Semantics is the study of meaning. So a semantic search is one which “seeks to improve search accuracy by understanding searcher intent and the contextual meaning of terms … to generate more relevant results.” Human knowledge and the language that humans use to communicate that knowledge are ambiguous and messy.
A semantic search is one which “seeks to improve search accuracy by understanding searcher intent and the contextual meaning of terms … to generate more relevant results.
Take the term” diamond,” for example. It could refer to jewelry or sports. If I am searching for “mercury,” is that the planet, the element, or the car? We see the problem in business every day. People use the same term to describe different things, and they also use different terms to describe the same thing. They use vague terms such as “searching for a solution” or “looking for an agreement.”
The source of search problems - not the technology
Most organizations have problems with search not because the search engine is inherently flawed. Keyword search engines do what they are told: they look for word occurrences. Humans and human language is the bigger problem. For those organizations mature and disciplined enough to utilize the tools and technologies currently available (such as metadata management in SharePoint) it is possible to create very effective search experiences.
However, most organizations do not have their acts together when it comes to enterprise taxonomy and information architecture, which are the core foundation for these processes. In fact, a recent survey of practitioners and executives from industry (283 responses from enterprises of various sizes) found that over two thirds of respondents (68%) rated their organizations as unmanaged or limited in terms of their maturity in enterprise taxonomy. (The choices were “Unmanaged,” “Limited,” “Pervasive,” “Proactive/Optimized,” and “Strategic Business Asset.”)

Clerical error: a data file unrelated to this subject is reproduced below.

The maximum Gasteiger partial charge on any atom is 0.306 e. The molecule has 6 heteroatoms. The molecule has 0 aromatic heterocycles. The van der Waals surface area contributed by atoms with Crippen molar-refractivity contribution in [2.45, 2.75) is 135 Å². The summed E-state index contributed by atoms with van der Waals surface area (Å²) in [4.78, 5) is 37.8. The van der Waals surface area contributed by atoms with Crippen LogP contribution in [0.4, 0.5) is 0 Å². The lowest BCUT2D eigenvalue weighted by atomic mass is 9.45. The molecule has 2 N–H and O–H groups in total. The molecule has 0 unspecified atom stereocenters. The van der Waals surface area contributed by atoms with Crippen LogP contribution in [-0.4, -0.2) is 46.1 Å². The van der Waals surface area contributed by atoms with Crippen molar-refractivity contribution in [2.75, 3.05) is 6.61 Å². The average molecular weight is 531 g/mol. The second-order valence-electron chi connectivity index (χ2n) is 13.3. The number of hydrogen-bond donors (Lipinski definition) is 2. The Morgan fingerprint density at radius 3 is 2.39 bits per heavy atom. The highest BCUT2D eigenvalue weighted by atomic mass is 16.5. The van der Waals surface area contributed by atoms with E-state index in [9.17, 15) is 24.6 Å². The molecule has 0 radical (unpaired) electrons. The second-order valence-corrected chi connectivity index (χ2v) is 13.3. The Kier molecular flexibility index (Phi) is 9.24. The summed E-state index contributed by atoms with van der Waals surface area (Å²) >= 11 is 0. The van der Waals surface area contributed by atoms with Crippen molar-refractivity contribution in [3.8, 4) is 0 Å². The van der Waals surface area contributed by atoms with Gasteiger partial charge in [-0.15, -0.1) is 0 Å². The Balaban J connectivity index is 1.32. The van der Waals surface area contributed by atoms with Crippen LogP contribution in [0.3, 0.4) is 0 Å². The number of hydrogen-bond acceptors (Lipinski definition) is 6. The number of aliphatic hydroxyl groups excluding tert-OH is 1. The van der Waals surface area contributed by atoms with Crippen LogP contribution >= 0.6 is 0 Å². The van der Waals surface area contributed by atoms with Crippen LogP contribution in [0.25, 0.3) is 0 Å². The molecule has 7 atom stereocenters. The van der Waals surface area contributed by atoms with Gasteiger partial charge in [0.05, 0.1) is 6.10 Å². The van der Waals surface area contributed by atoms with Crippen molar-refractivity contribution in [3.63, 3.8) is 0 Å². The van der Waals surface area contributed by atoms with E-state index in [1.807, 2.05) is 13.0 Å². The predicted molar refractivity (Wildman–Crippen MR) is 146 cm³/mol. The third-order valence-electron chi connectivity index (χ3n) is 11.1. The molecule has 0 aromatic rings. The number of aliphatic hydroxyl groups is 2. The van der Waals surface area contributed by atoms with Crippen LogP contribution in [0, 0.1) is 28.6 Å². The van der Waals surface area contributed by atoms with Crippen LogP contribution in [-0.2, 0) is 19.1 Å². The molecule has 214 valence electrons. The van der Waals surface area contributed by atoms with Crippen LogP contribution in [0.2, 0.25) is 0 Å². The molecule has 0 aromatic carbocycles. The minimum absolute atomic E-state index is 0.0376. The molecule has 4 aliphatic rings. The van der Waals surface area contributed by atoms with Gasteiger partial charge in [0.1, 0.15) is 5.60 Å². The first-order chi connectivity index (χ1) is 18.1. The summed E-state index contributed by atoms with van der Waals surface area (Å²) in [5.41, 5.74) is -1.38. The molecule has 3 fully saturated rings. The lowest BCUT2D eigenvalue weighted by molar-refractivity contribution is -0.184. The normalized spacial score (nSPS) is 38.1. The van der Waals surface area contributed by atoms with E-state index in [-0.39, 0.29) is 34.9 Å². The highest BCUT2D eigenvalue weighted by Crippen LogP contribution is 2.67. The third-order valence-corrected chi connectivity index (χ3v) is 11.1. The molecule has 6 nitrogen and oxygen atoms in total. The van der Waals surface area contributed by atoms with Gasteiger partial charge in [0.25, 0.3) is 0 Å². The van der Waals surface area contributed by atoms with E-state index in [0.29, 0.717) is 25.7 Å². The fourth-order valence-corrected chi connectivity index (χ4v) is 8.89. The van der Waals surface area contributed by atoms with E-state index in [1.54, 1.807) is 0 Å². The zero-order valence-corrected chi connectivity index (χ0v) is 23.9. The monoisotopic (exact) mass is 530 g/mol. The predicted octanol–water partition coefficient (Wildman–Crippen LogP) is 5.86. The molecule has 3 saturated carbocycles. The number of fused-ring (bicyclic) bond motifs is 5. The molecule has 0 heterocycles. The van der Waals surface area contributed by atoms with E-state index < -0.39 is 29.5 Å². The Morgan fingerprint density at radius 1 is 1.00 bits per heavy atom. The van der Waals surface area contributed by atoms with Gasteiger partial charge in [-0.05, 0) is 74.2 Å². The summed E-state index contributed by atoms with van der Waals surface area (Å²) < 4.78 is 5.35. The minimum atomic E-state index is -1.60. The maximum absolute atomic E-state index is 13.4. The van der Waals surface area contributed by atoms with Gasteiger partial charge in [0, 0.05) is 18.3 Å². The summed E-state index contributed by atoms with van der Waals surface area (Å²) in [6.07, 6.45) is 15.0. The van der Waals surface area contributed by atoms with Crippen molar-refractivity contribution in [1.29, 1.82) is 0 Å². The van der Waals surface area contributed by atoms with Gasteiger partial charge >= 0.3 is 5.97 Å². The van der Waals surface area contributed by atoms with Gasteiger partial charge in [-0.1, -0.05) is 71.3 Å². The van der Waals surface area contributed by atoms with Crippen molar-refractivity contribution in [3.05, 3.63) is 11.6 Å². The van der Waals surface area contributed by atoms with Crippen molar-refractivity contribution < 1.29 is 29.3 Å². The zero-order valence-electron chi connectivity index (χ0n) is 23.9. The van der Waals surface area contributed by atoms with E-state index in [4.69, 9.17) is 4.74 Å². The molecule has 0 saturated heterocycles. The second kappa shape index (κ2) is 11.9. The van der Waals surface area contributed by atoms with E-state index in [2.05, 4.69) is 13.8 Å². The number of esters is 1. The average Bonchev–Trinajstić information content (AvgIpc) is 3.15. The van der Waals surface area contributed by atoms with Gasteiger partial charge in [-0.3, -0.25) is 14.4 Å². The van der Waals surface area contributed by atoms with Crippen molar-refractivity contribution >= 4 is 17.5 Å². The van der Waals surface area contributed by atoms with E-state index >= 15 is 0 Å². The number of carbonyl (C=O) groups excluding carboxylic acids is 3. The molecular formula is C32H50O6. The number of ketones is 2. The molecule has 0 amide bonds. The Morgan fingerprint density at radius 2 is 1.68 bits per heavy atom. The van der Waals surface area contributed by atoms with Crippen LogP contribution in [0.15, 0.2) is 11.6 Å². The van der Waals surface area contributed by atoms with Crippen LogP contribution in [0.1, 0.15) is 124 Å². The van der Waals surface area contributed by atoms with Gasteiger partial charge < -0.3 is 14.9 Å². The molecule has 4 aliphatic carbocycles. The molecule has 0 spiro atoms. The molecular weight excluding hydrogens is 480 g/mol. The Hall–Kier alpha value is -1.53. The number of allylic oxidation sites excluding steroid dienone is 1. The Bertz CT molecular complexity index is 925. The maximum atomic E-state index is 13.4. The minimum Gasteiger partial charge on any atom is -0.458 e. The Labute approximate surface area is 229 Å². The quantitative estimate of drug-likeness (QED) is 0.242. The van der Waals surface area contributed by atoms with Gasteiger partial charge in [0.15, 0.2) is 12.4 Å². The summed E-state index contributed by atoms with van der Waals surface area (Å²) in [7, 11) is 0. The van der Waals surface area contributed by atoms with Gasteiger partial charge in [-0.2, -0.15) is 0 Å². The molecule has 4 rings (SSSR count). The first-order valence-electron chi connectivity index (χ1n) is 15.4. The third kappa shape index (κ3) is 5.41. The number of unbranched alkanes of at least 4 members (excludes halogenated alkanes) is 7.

Without the core of intelligent classification, it is not possible to be successful in content organization, and therefore search will not be as effective as it might otherwise be. However, the new “semantic technologies” can go a long way toward compensating for these structural deficiencies.
Where technology can help
Semantic technologies can interpret the aspects of search that humans are good at and computers are usually bad at: meaning, nuance, and context. Computers are good at working with long lists of information, large numbers, and calculations -- things that can be dealt with through pure logic. Computers have traditionally had a very difficult time with language and interpretation that relies on subtle differences in context or usage. But, the times they are a changin’.
If metadata is lacking because a coherent taxonomy has never been developed, pre-processing the data can help achieve clarity. For example, if a user is looking for content that pertains to the “Acme” company’s “Deluxe Widget.” Many documents contain “deluxe” and many that contain “widget,” and even more that contain “Acme.” But if the three terms are together, then you can be assured that this is the right product information.
Semantic technologies have the ability to subject the queries to all sorts of pre-processing manipulations which can effectively identify the user, understand the term, interpret that term based on a use case, and associate terms that are automatically discovered. We can use query rules to change the nature of a term to align more closely with what the user is asking for. This effectively means that the search engine can recognize the problem that the user is trying to solve and can present results that depend on the identity of the user and the nature of the tasks.
Semantic search-based applications represent the next stage of search, tuning the results to specific end users and getting people the information they need in the context of the goals they are trying to achieve.
Learn the crucial roles that taxonomy and metadata play effective enterprise content and knowledge management systems in Searching for Gold: Harnessing the Power of Taxonomy and Metadata to Improve Search.